From: Ames Research Center
Posted: Friday, April 11, 2008
MOFFETT FIELD, Calif. -- Thirty-eight years ago, NASA launched the Apollo 13 mission to the moon. Today, NASA launches the new Lunar Science Institute to lead the agency's research activities for future missions to the moon related to NASA's exploration goals.
Managed by NASA's Ames Research Center, Moffett Field, Calif., the NASA Lunar Science Institute is modeled after the successful NASA Astrobiology Institute, also managed by Ames, and features teams of scientists across the country collaborating in lunar science and future lunar exploration.
"This is an exciting day for NASA as we unveil our new Lunar Science Institute," said Ames Research Center Director S. Pete Worden. "This dynamic virtual institute is now the center for lunar science, not only for the United States, but also for the world and will bring together some of the best and brightest scientists to help lead NASA's future missions to the moon."
The new institute is supported by the NASA Science Mission Directorate and the Exploration Systems Mission Directorate at NASA Headquarters and will be funded by the Lunar Science Project. Initially, NASA will select four or five research teams for grants of $1 million to $2 million each for four year terms. By the end of this year, NASA officials say as many as 50 scientists could be working in collaboration with the new institute.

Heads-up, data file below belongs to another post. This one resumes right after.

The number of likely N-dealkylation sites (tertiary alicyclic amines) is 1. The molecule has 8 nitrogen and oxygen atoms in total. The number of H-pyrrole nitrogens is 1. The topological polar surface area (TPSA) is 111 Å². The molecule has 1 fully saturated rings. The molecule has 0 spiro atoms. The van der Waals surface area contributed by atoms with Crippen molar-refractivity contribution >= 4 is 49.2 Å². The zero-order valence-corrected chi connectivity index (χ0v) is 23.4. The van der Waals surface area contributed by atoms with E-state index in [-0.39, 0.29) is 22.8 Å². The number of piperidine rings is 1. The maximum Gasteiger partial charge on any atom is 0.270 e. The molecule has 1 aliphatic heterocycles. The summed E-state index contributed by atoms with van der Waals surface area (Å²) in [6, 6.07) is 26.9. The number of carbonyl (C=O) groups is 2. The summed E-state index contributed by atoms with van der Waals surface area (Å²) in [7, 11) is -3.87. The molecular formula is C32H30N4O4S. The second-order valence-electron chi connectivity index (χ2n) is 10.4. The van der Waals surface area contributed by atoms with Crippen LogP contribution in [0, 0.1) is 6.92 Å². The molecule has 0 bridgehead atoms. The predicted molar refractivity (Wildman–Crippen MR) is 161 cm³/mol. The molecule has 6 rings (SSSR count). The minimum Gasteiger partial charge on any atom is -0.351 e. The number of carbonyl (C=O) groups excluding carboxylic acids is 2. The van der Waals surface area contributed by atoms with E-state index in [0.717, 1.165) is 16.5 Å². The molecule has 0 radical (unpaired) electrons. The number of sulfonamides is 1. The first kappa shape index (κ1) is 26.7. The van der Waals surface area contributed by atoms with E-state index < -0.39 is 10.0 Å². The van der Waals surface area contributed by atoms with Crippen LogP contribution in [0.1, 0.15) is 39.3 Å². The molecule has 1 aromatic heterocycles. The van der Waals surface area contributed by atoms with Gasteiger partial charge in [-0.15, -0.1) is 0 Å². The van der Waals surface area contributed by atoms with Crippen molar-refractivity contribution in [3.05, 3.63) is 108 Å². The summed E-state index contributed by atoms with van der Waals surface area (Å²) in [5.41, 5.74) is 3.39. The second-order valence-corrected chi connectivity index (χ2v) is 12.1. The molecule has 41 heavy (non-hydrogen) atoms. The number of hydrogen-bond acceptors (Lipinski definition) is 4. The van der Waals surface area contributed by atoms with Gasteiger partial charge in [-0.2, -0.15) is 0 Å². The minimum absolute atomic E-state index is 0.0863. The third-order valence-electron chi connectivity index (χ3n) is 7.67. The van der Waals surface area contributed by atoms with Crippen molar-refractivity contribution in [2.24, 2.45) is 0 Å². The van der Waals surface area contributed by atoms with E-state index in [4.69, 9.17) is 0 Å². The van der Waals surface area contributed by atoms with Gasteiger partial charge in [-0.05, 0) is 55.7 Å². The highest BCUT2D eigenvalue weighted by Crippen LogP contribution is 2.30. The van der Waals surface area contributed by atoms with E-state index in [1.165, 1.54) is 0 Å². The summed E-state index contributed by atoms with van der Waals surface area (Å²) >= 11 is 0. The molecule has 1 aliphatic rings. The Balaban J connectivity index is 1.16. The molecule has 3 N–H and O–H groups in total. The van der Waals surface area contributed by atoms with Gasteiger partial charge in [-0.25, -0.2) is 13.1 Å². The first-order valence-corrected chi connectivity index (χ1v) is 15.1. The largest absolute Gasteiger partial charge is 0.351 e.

"In addition to basic lunar science, these new research teams will be conducting investigations in biology, astronomy, solar and Earth science that could be performed on the moon," said David Morrison, interim director of the NASA Lunar Science Institute. "Teams will focus on one or more aspects of lunar science, including investigations of the moon, from the moon and on the moon."
For the investigations of the moon, scientists will study the nature and history of the moon, including research on lunar samples, to learn about the moon and gain insights into the evolution of the solar system.
Research teams focused on science to be conducted on the moon will study the lunar environment of terrestrial life and the equipment needed to support lunar habitats.
Scientists conducting investigations from the moon will learn how to use the moon as a platform for performing scientific investigations. They will also consider how observations of the Earth and other celestial phenomena can be accomplished from the lunar surface.
A national search for a director of the new institute is underway. Since it will be a virtual institute, most of the research will be conducted elsewhere, including other NASA centers, universities and non-profit research groups, throughout the nation and around the world.
For information about the NASA Lunar Science Institute, visit:
For more information about NASA programs, visit:
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